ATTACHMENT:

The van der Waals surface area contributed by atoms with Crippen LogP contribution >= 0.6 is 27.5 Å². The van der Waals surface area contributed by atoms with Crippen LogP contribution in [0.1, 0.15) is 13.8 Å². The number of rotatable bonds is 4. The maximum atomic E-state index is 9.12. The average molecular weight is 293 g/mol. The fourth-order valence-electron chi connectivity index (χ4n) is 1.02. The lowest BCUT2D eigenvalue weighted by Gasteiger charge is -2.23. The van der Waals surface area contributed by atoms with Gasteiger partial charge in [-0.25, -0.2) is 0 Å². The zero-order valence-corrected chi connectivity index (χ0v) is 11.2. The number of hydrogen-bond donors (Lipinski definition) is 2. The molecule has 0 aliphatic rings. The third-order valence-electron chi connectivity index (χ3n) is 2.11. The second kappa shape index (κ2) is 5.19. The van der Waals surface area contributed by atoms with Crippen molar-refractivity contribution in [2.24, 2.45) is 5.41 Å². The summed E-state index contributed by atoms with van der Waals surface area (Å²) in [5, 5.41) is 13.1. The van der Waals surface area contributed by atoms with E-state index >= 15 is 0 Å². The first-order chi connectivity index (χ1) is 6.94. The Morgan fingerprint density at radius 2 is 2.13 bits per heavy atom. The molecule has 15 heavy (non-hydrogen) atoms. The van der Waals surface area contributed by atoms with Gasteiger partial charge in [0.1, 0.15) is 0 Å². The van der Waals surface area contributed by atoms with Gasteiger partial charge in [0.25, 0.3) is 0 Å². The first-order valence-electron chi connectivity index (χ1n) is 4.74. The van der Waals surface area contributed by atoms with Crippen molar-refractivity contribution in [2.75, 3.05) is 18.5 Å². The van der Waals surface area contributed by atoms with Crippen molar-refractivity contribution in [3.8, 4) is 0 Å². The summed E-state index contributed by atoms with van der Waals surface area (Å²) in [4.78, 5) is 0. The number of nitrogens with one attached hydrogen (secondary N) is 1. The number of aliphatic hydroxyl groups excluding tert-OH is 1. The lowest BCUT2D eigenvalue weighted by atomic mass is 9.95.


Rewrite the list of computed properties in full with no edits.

The van der Waals surface area contributed by atoms with Crippen LogP contribution >= 0.6 is 27.5 Å². The van der Waals surface area contributed by atoms with Crippen LogP contribution in [0.1, 0.15) is 13.8 Å². The number of rotatable bonds is 4. The maximum atomic E-state index is 9.12. The average molecular weight is 293 g/mol. The fourth-order valence-electron chi connectivity index (χ4n) is 1.02. The lowest BCUT2D eigenvalue weighted by Gasteiger charge is -2.23. The van der Waals surface area contributed by atoms with Gasteiger partial charge in [-0.25, -0.2) is 0 Å². The zero-order valence-corrected chi connectivity index (χ0v) is 11.2. The number of hydrogen-bond donors (Lipinski definition) is 2. The molecule has 0 aliphatic rings. The third-order valence-electron chi connectivity index (χ3n) is 2.11. The second kappa shape index (κ2) is 5.19. The van der Waals surface area contributed by atoms with Crippen molar-refractivity contribution in [2.24, 2.45) is 5.41 Å². The summed E-state index contributed by atoms with van der Waals surface area (Å²) in [5, 5.41) is 13.1. The van der Waals surface area contributed by atoms with E-state index >= 15 is 0 Å². The first-order chi connectivity index (χ1) is 6.94. The Morgan fingerprint density at radius 2 is 2.13 bits per heavy atom. The molecule has 15 heavy (non-hydrogen) atoms. The van der Waals surface area contributed by atoms with Gasteiger partial charge in [0.1, 0.15) is 0 Å². The van der Waals surface area contributed by atoms with Gasteiger partial charge in [0.25, 0.3) is 0 Å². The first-order valence-electron chi connectivity index (χ1n) is 4.74. The van der Waals surface area contributed by atoms with Crippen molar-refractivity contribution in [2.75, 3.05) is 18.5 Å². The van der Waals surface area contributed by atoms with Crippen molar-refractivity contribution in [3.8, 4) is 0 Å². The summed E-state index contributed by atoms with van der Waals surface area (Å²) in [4.78, 5) is 0. The number of nitrogens with one attached hydrogen (secondary N) is 1. The number of aliphatic hydroxyl groups excluding tert-OH is 1. The lowest BCUT2D eigenvalue weighted by atomic mass is 9.95.